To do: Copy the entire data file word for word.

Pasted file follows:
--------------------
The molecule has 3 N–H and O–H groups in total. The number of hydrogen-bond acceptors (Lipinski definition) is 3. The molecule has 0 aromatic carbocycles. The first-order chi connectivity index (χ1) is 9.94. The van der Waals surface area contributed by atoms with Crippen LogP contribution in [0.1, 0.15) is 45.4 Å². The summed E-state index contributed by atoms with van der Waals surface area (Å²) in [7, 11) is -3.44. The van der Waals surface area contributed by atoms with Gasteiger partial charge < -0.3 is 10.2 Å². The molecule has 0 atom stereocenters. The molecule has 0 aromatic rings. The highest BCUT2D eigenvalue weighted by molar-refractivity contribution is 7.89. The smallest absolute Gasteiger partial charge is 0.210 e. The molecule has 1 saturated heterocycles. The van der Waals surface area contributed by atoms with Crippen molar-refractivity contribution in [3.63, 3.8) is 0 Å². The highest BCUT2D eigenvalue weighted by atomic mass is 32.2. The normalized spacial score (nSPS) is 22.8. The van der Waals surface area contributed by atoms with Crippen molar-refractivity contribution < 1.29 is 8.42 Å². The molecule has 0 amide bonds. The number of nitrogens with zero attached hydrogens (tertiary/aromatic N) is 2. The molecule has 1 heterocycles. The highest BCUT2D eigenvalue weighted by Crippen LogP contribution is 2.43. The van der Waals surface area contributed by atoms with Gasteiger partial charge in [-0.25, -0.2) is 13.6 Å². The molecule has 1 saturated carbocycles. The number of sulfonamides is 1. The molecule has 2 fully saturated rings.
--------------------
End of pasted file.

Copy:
The molecule has 3 N–H and O–H groups in total. The number of hydrogen-bond acceptors (Lipinski definition) is 3. The molecule has 0 aromatic carbocycles. The first-order chi connectivity index (χ1) is 9.94. The van der Waals surface area contributed by atoms with Crippen LogP contribution in [0.1, 0.15) is 45.4 Å². The summed E-state index contributed by atoms with van der Waals surface area (Å²) in [7, 11) is -3.44. The van der Waals surface area contributed by atoms with Gasteiger partial charge < -0.3 is 10.2 Å². The molecule has 0 atom stereocenters. The molecule has 0 aromatic rings. The highest BCUT2D eigenvalue weighted by molar-refractivity contribution is 7.89. The smallest absolute Gasteiger partial charge is 0.210 e. The molecule has 1 saturated heterocycles. The van der Waals surface area contributed by atoms with Crippen molar-refractivity contribution in [3.63, 3.8) is 0 Å². The highest BCUT2D eigenvalue weighted by atomic mass is 32.2. The normalized spacial score (nSPS) is 22.8. The van der Waals surface area contributed by atoms with Crippen molar-refractivity contribution < 1.29 is 8.42 Å². The molecule has 0 amide bonds. The number of nitrogens with zero attached hydrogens (tertiary/aromatic N) is 2. The molecule has 1 heterocycles. The highest BCUT2D eigenvalue weighted by Crippen LogP contribution is 2.43. The van der Waals surface area contributed by atoms with Gasteiger partial charge in [-0.25, -0.2) is 13.6 Å². The molecule has 1 saturated carbocycles. The number of sulfonamides is 1. The molecule has 2 fully saturated rings.